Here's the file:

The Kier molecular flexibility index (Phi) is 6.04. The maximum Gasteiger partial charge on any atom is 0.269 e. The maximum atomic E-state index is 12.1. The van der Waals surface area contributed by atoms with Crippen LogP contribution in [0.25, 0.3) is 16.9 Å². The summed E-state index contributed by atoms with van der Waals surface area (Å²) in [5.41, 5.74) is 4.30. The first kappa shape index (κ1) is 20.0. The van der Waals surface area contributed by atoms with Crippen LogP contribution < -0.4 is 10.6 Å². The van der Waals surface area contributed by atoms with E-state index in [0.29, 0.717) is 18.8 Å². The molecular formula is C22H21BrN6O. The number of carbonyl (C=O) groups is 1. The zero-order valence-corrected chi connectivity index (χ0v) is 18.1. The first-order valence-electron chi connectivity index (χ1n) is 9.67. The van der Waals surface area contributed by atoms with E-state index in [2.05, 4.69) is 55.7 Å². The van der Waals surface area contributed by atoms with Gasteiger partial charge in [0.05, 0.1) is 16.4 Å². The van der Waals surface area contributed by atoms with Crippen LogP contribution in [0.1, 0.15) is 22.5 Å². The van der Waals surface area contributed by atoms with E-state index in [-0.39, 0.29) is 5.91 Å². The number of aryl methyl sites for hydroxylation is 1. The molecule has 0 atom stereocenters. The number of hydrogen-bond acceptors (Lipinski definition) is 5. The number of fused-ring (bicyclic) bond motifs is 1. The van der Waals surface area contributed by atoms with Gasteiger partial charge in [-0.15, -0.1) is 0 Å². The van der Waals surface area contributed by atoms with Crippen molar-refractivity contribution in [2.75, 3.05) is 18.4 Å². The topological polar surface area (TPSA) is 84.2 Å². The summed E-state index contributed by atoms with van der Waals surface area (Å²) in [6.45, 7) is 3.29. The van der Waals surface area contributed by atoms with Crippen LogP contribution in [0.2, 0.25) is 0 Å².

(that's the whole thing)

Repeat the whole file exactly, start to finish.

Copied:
The Kier molecular flexibility index (Phi) is 6.04. The maximum Gasteiger partial charge on any atom is 0.269 e. The maximum atomic E-state index is 12.1. The van der Waals surface area contributed by atoms with Crippen LogP contribution in [0.25, 0.3) is 16.9 Å². The summed E-state index contributed by atoms with van der Waals surface area (Å²) in [5.41, 5.74) is 4.30. The first kappa shape index (κ1) is 20.0. The van der Waals surface area contributed by atoms with Crippen LogP contribution < -0.4 is 10.6 Å². The van der Waals surface area contributed by atoms with E-state index in [0.29, 0.717) is 18.8 Å². The molecular formula is C22H21BrN6O. The number of carbonyl (C=O) groups is 1. The zero-order valence-corrected chi connectivity index (χ0v) is 18.1. The first-order valence-electron chi connectivity index (χ1n) is 9.67. The van der Waals surface area contributed by atoms with E-state index in [2.05, 4.69) is 55.7 Å². The van der Waals surface area contributed by atoms with Gasteiger partial charge in [0.05, 0.1) is 16.4 Å². The van der Waals surface area contributed by atoms with Crippen LogP contribution in [0.1, 0.15) is 22.5 Å². The van der Waals surface area contributed by atoms with E-state index in [-0.39, 0.29) is 5.91 Å². The number of aryl methyl sites for hydroxylation is 1. The molecule has 0 atom stereocenters. The number of hydrogen-bond acceptors (Lipinski definition) is 5. The number of fused-ring (bicyclic) bond motifs is 1. The van der Waals surface area contributed by atoms with Gasteiger partial charge in [-0.15, -0.1) is 0 Å². The van der Waals surface area contributed by atoms with Crippen molar-refractivity contribution in [2.75, 3.05) is 18.4 Å². The topological polar surface area (TPSA) is 84.2 Å². The summed E-state index contributed by atoms with van der Waals surface area (Å²) in [6.45, 7) is 3.29. The van der Waals surface area contributed by atoms with Crippen LogP contribution in [0.2, 0.25) is 0 Å².